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Catholic Church

Italian Argentinian

by Hans Dembowski


Pope Francis

Pope Francis

If Pope Francis wants to have an impact on life in developing countries, he will have to do more than pray for the poor.

The new pope has chosen the name of St. Francis of Assisi. This decision indicates that he is concerned about poverty and about reconciling humankind with nature. Both is welcome. Destitution and environmental degradation are huge global challenges which are particularly evident in developing countries and emerging markets. It is no coincidence that the first pope from Latin America is aware of these issues. It adds to his credibility, moreover, that he renounced the luxury church leaders are entitled to when serving as archbishop of Buenos Aires.

Unfortunately, his idea of tackling poverty basically seems to be charity. Whether his spiritual principles translate into political demands remains to be seen. So far, his emphasis was more on "not forgetting the poor" than on empowering disadvantaged people to take their fate into their own hands. In the Church’s controversy with liberation theology, the proponents of which derived a political mandate from their faith, he sided with the conservative Vatican establishment. In 2009, on the other hand, he said that extreme poverty and unjust economic structures amount to violations of human rights.

Observers wondered before his election whether the next pope would once again be an Italian or whether perhaps someone from a developing country would be chosen for the first time. The cardinals agreed on an interesting compromise. Jorge Mario Bergoglio was born to Italian immigrants in Buenos Aires in 1936. He is fluent in his parents’ native language as he proved in his short address after being elected. No other city on Earth is marked by Italian immigration more than Argentina’s capital.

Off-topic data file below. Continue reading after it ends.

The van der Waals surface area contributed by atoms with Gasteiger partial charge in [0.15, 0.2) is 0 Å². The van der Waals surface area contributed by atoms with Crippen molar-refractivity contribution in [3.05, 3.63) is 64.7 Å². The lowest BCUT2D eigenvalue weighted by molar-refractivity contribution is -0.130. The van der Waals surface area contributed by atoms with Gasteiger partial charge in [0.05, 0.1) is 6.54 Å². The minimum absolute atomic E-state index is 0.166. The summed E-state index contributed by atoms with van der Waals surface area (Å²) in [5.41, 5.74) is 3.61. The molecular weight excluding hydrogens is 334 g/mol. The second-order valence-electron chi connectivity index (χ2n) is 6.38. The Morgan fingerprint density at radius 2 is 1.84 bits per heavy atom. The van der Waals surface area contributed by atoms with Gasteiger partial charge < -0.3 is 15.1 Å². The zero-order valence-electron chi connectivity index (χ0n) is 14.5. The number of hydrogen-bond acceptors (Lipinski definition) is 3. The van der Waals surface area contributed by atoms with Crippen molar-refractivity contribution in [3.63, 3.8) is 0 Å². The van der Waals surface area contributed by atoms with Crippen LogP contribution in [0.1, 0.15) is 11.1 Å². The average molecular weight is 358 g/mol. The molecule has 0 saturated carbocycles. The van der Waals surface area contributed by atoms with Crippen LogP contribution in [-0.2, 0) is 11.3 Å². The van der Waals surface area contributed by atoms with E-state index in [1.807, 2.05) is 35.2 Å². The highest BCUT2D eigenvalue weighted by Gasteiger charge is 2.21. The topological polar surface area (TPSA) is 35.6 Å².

The cardinals who elected Francis certainly hope that a pope from Argentina will help to stem the growth of evangelical churches in Latin America. This continent is no longer the fortress of Catholicism it used to be. One reason for the Roman Church losing influence is that influential members of the clergy sided with brutal regimes during the military dictatorships of the past century.

Eight years ago, Cardinal Bergoglio was accused of involvement in the abduction and torture of two leftist priests during military rule. He was not proven guilty – and he insists that he was active behind the scenes to free the two men, and that he managed to help other regime victims. It is obvious however that, in a time of extreme polarisation, he did not speak out against a brutal autocracy that manipulatively used religion by arguing it was defending the faith against Communism.

To a large extent, Latin American society is metropolitan. Megacities increasingly not only tolerate, but even foster diversity. To little avail, Cardinal Bergoglio opposed Argentina’s government on promoting contraception and introducing same-sex marriage. Now that he has become Pope Francis he is likely to get more attention at home than previously – but probably not much more attention. If he wants to stop the erosion of people’s faith in the Catholic Church he will have to do more than pray for the poor and AIDS patients.